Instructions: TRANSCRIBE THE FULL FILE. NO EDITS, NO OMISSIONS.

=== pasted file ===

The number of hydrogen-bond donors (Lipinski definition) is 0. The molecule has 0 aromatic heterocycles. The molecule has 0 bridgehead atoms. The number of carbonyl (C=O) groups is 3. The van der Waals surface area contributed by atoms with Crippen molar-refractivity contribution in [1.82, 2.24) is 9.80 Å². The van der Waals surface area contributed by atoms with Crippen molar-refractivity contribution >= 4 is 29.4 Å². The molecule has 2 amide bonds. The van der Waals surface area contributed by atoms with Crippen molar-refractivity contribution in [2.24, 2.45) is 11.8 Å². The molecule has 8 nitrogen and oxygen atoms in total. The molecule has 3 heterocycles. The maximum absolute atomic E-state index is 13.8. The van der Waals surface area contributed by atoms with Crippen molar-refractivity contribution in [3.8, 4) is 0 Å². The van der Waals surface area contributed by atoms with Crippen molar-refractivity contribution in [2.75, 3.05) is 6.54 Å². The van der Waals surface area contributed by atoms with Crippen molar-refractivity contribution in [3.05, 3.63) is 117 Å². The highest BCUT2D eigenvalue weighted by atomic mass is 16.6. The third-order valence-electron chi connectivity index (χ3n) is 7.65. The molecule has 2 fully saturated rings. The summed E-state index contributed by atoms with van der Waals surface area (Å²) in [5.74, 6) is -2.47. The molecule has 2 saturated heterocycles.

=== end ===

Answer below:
The number of hydrogen-bond donors (Lipinski definition) is 0. The molecule has 0 aromatic heterocycles. The molecule has 0 bridgehead atoms. The number of carbonyl (C=O) groups is 3. The van der Waals surface area contributed by atoms with Crippen molar-refractivity contribution in [1.82, 2.24) is 9.80 Å². The van der Waals surface area contributed by atoms with Crippen molar-refractivity contribution >= 4 is 29.4 Å². The molecule has 2 amide bonds. The van der Waals surface area contributed by atoms with Crippen molar-refractivity contribution in [2.24, 2.45) is 11.8 Å². The molecule has 8 nitrogen and oxygen atoms in total. The molecule has 3 heterocycles. The maximum absolute atomic E-state index is 13.8. The van der Waals surface area contributed by atoms with Crippen molar-refractivity contribution in [3.8, 4) is 0 Å². The van der Waals surface area contributed by atoms with Crippen molar-refractivity contribution in [2.75, 3.05) is 6.54 Å². The van der Waals surface area contributed by atoms with Crippen molar-refractivity contribution in [3.05, 3.63) is 117 Å². The highest BCUT2D eigenvalue weighted by atomic mass is 16.6. The third-order valence-electron chi connectivity index (χ3n) is 7.65. The molecule has 2 fully saturated rings. The summed E-state index contributed by atoms with van der Waals surface area (Å²) in [5.74, 6) is -2.47. The molecule has 2 saturated heterocycles.